All anyone has to do this week is flip on SportsCenter and you can see the split screen comparing Marino to Favre.
But sometime, probably in the first quarter of Sunday's game against the Minnesota Vikings, Favre will pass Marino and become the NFL's most prolific touchdown producing quarterback. That will be fitting because Marino has never been and never will be on the same level as Favre.
That's not to take anything away from Marino, who deservedly was a first-ballot Hall of Famer. But all Marino has is his records and he may not have any of those left by the time Favre finally decides to hang it up.
I'm not going to sit here and claim to know who the best quarterback ever is. I'm not going to compare Bart Starr, Sonny Jurgensen, Fran Tarkenton and Johnny Unitas to the current crop of quarterbacks. Unfortunately, I'm too young to have followed their careers.
I do know that Joe Montana is the best quarterback I've ever seen, followed closely by John Elway and then Favre would probably be a close third. I don't put Marino in the same category as those three, who all will go down as some of the greatest to ever play the game. I'm not even completely convinced that Marino deserves to be on the same tier as Steve Young, Troy Aikman, Tom Brady and Peyton Manning, four quarterbacks who seemed to always make their teams better and were also able to manage a few wins in the postseason.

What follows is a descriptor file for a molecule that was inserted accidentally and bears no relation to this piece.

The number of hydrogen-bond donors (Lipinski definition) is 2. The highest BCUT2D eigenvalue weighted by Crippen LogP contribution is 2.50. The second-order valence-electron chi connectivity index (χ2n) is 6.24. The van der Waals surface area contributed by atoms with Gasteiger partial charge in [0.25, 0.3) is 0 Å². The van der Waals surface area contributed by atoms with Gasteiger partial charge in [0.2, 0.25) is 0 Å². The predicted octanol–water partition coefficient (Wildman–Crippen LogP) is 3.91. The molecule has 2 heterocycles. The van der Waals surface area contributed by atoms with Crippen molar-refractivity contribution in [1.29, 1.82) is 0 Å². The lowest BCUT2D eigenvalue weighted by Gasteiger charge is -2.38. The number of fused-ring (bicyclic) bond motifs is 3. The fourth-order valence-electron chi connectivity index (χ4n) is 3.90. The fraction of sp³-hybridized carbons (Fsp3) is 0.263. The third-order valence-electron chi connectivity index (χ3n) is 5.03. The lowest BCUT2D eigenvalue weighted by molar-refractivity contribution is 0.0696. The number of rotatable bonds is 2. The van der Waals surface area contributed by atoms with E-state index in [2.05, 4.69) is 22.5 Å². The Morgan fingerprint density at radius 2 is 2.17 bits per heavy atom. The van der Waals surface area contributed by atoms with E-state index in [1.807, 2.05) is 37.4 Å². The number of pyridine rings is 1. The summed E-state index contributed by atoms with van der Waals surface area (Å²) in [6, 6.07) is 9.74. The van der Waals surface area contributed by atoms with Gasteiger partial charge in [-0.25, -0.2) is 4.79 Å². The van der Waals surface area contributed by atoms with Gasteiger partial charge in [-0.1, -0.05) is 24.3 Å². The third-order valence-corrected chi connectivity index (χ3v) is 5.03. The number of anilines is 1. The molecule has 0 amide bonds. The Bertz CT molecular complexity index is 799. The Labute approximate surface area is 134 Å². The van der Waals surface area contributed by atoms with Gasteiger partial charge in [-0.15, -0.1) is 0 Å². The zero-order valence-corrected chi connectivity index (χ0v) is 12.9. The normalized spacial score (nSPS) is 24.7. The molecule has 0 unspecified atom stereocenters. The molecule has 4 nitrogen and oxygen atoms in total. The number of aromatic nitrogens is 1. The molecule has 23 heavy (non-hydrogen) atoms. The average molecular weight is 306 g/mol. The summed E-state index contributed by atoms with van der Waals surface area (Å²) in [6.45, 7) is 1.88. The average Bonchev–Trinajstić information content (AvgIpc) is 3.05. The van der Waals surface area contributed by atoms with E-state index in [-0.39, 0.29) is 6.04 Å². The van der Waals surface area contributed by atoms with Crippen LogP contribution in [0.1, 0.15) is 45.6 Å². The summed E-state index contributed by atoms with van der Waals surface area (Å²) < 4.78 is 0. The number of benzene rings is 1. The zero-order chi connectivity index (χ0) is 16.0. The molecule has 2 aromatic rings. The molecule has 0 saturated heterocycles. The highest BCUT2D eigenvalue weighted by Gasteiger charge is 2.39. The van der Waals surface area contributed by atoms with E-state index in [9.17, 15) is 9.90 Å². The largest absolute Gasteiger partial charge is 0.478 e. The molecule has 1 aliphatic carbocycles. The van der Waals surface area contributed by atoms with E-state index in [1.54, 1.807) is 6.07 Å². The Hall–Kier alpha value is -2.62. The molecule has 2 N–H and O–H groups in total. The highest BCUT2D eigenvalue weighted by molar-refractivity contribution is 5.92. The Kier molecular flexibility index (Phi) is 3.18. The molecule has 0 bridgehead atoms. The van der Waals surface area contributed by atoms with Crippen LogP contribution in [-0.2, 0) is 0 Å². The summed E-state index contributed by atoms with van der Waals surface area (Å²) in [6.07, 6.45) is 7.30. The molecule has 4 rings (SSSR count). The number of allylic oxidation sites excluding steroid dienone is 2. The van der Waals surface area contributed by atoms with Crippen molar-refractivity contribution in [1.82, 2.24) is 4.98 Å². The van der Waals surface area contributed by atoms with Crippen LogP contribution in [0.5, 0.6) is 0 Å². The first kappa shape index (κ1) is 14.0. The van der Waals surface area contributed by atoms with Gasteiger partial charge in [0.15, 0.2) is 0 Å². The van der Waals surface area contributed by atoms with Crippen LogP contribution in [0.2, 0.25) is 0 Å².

One of the most telling moments of last weekend was watching Marino's reaction to Favre tying his record. While he may have said the right things, he looked completely disgusted, like he would have rather seen Shawne Merriman break Favre's legs so Marino could preserve his precious record. Marino seemed the same way a few years back when Manning was breaking his single-season touchdown record.
Favre has said repeatedly that he doesn't care about the record, and while I don't believe that for a second, I do believe he cares more about winning. I think Favre is happier that he has the Packers off to a 3-0 start than he is that he's thrown six touchdowns in the last two games.
I also believe that in several years when Manning has a chance to break Favre's passing records that Favre will be genuinely happy to see the baton passed and won't sit there on national TV and pout like a spoiled little child.
For quarterbacks like Favre, Montana, Elway, Manning, Brady, Young and Aikman, their proudest accomplishments are what their teams did. For Marino, his proudest accomplishments are his individual statistics and the few records he still holds.
Dylan Tomlinson is a frequent contributor to PackerReport.com and Packer Report magazine. E-mail him at email@example.com.